This paper investigates the use of performance information by politicians and tries to understand the role of institutional pressures on their effective use. Our findings show that local politicians support the notion that greater attention should be devoted to the use of results-oriented performance information. So, we can consider that ‘end users’ of performance information are not satisfied with the existing model and the data provided by the actually implemented systems which would imply a greater willingness for change (Argento and Van Helden, 2010ARGENTO, Daniela; VAN HELDEN, Jan. Water sector reform in Italy and in the Netherlands: ambitious change with an uncertain outcome versus consensus-seeking moderate change. International Review of Administrative Sciences, v. 76, n. 4, p. 790-809, 2010.). The actual context of fiscal constraints can increase the need for more sophisticated performance information (Pollitt, 2006bPOLLITT, Christopher. Performance information for democracy: the missing link? Evaluation, v. 12, n. 1, p. 38-55, 2006b.). Nevertheless, there is an internal culture where agencies are embedded that lead politicians to be more or less concerned about personal opinions and informal information on the co-operative attitudes of managers, the functioning of the organisation and the capacity to solve short-term problems rather than to use more sophisticated information. This represents a greater orientation towards the ‘implicit’ and the ‘operations-conscious’ styles rather than to the ‘output-constrained’ and the ‘outcome-conscious’ styles. Thus, in general, politicians failed to implement a culture focused on the use of performance information as was concluded by prior studies (Ter Bogt, 2001TER BOGT, Henk. Politicians and output-oriented performance evaluation in municipalities. The European Accounting Review, v. 10, n. 3, p. 621-643, 2001., 2003TER BOGT, Henk. Performance evaluation styles in governmental organizations: how do professional managers facilitate politicians’ work? Management Accounting Research, v. 14, p. 311-332, 2003.; Pollitt, 2006aPOLLITT, Christopher. Performance management in practice: a comparative study of executive agencies. Journal of Public Administration Research and Theory, v. 16, n. 1, p. 1-25, 2006a., 2006bVERBEETEN, Frank. Performance management practices in public sector organizations: impact on performance. Accounting, Auditing and Accountability Journal, v. 21, p. 427-454, 2008.; Askim, 2007ASKIM, Jostein. How do politicians use performance information? An analysis of the Norwegian local government experience. International Review of Administrative Sciences, v. 73, n. 3, p. 453-468, 2007.; Moynihan and Pandey, 2010MOYNIHAN, Donald; PANDEY, Sanjay. The big question for performance management: why do managers use performance information? Journal of Public Administration Research Theory, v. 20, n. 4, p. 849-866, 2010.).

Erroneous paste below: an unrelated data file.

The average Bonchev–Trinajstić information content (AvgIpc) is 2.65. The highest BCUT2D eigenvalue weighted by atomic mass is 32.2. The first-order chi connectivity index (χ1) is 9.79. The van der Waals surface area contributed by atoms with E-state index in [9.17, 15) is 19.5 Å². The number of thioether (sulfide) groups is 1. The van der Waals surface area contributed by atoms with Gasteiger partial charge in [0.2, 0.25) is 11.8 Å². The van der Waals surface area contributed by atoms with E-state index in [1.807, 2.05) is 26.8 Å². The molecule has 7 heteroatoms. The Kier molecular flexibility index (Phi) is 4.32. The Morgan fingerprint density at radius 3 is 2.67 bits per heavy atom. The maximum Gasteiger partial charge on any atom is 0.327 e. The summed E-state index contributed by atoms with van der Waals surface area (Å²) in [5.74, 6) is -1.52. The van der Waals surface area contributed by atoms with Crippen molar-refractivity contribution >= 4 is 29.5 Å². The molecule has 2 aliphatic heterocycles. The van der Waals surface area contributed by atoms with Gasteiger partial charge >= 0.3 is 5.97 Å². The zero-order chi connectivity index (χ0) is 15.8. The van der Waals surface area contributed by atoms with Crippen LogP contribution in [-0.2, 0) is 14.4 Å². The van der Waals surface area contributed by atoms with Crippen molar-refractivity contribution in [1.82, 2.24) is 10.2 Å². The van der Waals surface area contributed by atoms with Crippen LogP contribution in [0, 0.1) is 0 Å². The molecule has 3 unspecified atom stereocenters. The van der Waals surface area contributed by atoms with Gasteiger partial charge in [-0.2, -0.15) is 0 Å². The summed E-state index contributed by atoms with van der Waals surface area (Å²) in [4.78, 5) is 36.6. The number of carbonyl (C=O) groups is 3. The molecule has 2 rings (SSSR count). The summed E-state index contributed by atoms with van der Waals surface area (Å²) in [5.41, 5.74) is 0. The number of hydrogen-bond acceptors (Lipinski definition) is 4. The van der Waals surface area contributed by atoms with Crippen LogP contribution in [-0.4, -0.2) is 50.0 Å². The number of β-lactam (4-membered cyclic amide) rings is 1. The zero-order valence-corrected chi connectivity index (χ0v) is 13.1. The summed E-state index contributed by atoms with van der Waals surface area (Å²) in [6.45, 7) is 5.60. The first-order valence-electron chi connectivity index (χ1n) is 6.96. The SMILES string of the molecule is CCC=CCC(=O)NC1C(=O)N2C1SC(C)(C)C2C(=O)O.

The literature review provides potential reasons for these disappointing results. As noted by Ter Bogt (2001TER BOGT, Henk. Politicians and output-oriented performance evaluation in municipalities. The European Accounting Review, v. 10, n. 3, p. 621-643, 2001.:636), the public sector’s interest in output measures is primarily a matter of rhetoric and ritual, which can lead to the limited use of this information (Lapsley and Pallot, 2000LAPSLEY, Irvine; PALLOT, June. Accounting, management and organizational change: a comparative study of local government. Management Accounting Research, v. 11, p. 213-229, 2000.; Pollitt, 2006bPOLLITT, Christopher. Performance information for democracy: the missing link? Evaluation, v. 12, n. 1, p. 38-55, 2006b.). On the other hand, the lack of a capacity to measure outputs hampers organisations’ abilities to shift their emphasis from action controls towards results controls (Ter Bogt, 2001TER BOGT, Henk. Politicians and output-oriented performance evaluation in municipalities. The European Accounting Review, v. 10, n. 3, p. 621-643, 2001.). Moreover, as concluded by Naranjo-Gil (2009)NARANJO-GIL, David. The influence of environmental and organizational factors on innovation adoptions: consequences for performance in public organizations. Technovation, v. 29, n. 19, p. 810-818, 2009., the ability to recognise the need for these innovations is an important step for their future success. However, public organisations consistently engage in activities and produce products that have outputs and outcomes that are difficult to measure (Ter Bogt, 2001TER BOGT, Henk. Politicians and output-oriented performance evaluation in municipalities. The European Accounting Review, v. 10, n. 3, p. 621-643, 2001., 2003TER BOGT, Henk. Performance evaluation styles in governmental organizations: how do professional managers facilitate politicians’ work? Management Accounting Research, v. 14, p. 311-332, 2003.; Boyne and Law, 2005BOYNE, George A.; LAW, Jennifer. Setting public service outcome targets: lessons from local public service agreements. Public Money and Management, v. 25, n. 4, p. 253-260, 2005.; Verbeeten, 2008VERBEETEN, Frank. Performance management practices in public sector organizations: impact on performance. Accounting, Auditing and Accountability Journal, v. 21, p. 427-454, 2008.). A lack of adequate information systems to produce the desired data with the appropriate quality may contribute to this difficulty (Cavalluzzo and Ittner, 2004CAVALLUZZO, Ken S.; ITTNER, Christopher D. Implementing performance measurement innovations: evidence from government. Accounting, Organization and Society, v. 29, n. 3-4, p. 243-267, 2004.; Pollitt, 2006bPOLLITT, Christopher. Performance information for democracy: the missing link? Evaluation, v. 12, n. 1, p. 38-55, 2006b.).